Whether performing remodel work or new construction, when a contractor does not pull permits you are at risk for penalties, code compliance issues, possible tear out, the cost of rework and potentially the loss of a home sale.
Homeowners not only remodel or renovate their homes to accommodate an expanding family or to update finishes but many renovate to increase the value of their home for future sale. Depending on the type of renovation, and whether the homeowner chooses the do-it-yourself option or hires a contractor, certain scopes of work will require construction permits.
Failure to obtain necessary construction permits by either you or your contractor may become a safety issue or an unexpected expense far in excess of the cost of the original building permit.
Pitfalls of Not Disclosing Unpermitted Work
If the do-it-yourselfer or a hired contractor does not pull permits for scopes of work requiring same, the homeowner becomes the responsible party with many times no penalty to the hired contractor. The local governing authority establishes how penalties are assessed. For example, penalties can range from assessing a homeowner double the original fee to tearing out completed work for inspection.
While passing off unpermitted renovations to a potential unsuspecting home buyer is nothing new, the seller’s maneuver will often be exposed by a qualified home inspector. If discovered, you may be required to provide evidence of valid permits for the work on file with the local governing authority.
What sellers likely forget is that recorded deeds and assessment documents contain legal property descriptions. Adding an enclosed porch, an extra bedroom, closet or bathroom may send up a red flag to those reviewing the recorded documents.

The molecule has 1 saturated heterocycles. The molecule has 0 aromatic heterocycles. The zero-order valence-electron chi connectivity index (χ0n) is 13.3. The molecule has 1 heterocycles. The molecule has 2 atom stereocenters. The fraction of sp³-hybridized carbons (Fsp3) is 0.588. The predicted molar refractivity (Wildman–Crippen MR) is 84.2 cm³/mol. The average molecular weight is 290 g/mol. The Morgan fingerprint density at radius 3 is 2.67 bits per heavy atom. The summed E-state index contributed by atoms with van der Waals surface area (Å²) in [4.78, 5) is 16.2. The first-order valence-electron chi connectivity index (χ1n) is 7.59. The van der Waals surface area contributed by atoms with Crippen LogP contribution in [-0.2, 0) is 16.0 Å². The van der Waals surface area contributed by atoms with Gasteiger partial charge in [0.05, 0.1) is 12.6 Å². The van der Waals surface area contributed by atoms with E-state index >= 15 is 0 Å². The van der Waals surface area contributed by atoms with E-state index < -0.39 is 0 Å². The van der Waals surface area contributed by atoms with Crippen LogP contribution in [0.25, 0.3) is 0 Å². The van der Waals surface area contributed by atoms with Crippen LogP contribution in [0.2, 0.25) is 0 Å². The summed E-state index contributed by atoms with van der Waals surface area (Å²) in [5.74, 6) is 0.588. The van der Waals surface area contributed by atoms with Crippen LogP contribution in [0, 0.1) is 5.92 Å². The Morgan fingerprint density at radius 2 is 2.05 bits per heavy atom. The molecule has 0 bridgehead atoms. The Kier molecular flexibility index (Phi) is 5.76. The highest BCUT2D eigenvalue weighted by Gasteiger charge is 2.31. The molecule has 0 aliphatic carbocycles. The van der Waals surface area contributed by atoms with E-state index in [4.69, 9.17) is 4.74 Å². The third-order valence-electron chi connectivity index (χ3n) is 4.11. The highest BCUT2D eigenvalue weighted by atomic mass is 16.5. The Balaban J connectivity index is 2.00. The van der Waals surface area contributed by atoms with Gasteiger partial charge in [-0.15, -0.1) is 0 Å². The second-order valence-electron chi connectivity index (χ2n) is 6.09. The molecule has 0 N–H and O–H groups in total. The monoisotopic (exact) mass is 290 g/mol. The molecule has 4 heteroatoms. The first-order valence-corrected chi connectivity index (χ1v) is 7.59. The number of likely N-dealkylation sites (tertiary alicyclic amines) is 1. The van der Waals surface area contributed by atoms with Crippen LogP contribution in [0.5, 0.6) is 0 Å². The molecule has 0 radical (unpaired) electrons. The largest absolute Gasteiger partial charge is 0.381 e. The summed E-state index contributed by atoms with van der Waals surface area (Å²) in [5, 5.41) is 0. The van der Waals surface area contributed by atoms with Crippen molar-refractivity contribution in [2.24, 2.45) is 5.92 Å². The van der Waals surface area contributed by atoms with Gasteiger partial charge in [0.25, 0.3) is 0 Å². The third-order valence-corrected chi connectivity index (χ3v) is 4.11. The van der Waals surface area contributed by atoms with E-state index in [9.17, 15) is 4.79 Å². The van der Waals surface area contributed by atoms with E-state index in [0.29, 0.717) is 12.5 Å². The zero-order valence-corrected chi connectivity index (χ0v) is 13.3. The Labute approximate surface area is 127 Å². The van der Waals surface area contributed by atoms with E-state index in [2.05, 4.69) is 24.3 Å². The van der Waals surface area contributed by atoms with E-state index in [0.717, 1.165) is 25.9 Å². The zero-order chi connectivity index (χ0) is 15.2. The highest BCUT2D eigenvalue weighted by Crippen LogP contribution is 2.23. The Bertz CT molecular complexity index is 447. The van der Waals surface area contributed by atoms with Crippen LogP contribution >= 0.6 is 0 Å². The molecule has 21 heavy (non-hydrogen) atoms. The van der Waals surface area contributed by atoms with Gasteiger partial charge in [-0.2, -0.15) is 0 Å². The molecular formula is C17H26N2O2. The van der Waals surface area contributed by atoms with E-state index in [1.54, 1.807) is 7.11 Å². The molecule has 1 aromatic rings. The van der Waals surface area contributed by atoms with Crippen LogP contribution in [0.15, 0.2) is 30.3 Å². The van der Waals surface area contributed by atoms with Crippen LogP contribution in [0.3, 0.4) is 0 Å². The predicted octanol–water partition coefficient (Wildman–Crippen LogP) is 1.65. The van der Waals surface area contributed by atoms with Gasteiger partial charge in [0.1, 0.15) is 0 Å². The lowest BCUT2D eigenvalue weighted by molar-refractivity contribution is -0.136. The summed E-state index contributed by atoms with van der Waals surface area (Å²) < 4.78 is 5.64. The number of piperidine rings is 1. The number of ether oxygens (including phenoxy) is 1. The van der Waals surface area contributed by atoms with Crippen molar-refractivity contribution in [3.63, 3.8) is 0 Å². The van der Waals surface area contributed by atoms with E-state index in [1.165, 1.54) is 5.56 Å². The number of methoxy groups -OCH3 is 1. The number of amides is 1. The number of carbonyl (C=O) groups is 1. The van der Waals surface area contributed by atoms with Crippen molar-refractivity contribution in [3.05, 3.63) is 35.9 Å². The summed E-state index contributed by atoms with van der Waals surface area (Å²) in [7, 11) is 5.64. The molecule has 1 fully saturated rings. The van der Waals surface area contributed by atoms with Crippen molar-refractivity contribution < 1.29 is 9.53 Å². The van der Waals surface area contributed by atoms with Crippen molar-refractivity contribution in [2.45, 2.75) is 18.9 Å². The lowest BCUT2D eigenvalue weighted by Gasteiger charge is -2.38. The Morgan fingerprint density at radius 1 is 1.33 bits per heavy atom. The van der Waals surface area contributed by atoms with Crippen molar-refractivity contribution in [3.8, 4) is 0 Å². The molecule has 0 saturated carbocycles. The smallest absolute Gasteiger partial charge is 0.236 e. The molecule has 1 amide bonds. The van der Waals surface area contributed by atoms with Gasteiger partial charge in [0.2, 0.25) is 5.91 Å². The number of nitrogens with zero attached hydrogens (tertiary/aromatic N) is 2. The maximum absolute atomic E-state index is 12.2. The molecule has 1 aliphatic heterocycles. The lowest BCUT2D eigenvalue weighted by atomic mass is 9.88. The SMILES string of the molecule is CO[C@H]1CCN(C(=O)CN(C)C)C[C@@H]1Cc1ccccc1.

Real estate agents, the potential buyer and the mortgage companies may be willing to proceed without involving the local governing authority, however, would you be willing to take that risk? You may find yourself on the receiving end of a post-escrow lawsuit by the buyer.
In another scenario, not reporting permitted or unpermitted modifications to your insurance company could result in loss or denial of coverage should you file a claim for damages against that work at some point in the future.
Examples of Common Building Permit Exemptions
Knowing whether or not your renovation/remodel work will require a construction permit can be confusing if not a little overwhelming if you’re doing the work yourself. If hiring a contractor to do the work, then the licensed contractor you screen and select to perform the work should be versed on the scope of work that needs permitting. To put things in perspective, here are some examples of work not typically requiring a trip to your local building department to pull a permit.
- Tool, storage sheds or playhouses under 120 square feet
- Driveways or walks not more than 30 inches above grade and not over any structure or basement below
- Cabinets, molding or floor base, paneling, floor coverings, wallpaper, countertops or similar interior finish work
- Fences under 4 feet in height without permanent foundations
- Retaining walls under 2 feet in height
- Window awnings supported by an exterior wall
- Non-motorized outdoor yard play equipment like a swing set
- Portable spas only if mechanical heating and circulating equipment is integral to the manufactured unit
- Storage racks under 8 feet in height
- Repair of interior or exterior lath under 30 square feet unless framing needs repair as well
- Replacement of roofing materials only where no structural replacement or modification is needed
- Repair or replacement of interior or exterior doors as long as they are the same size and type as the original installation and no structural modifications are needed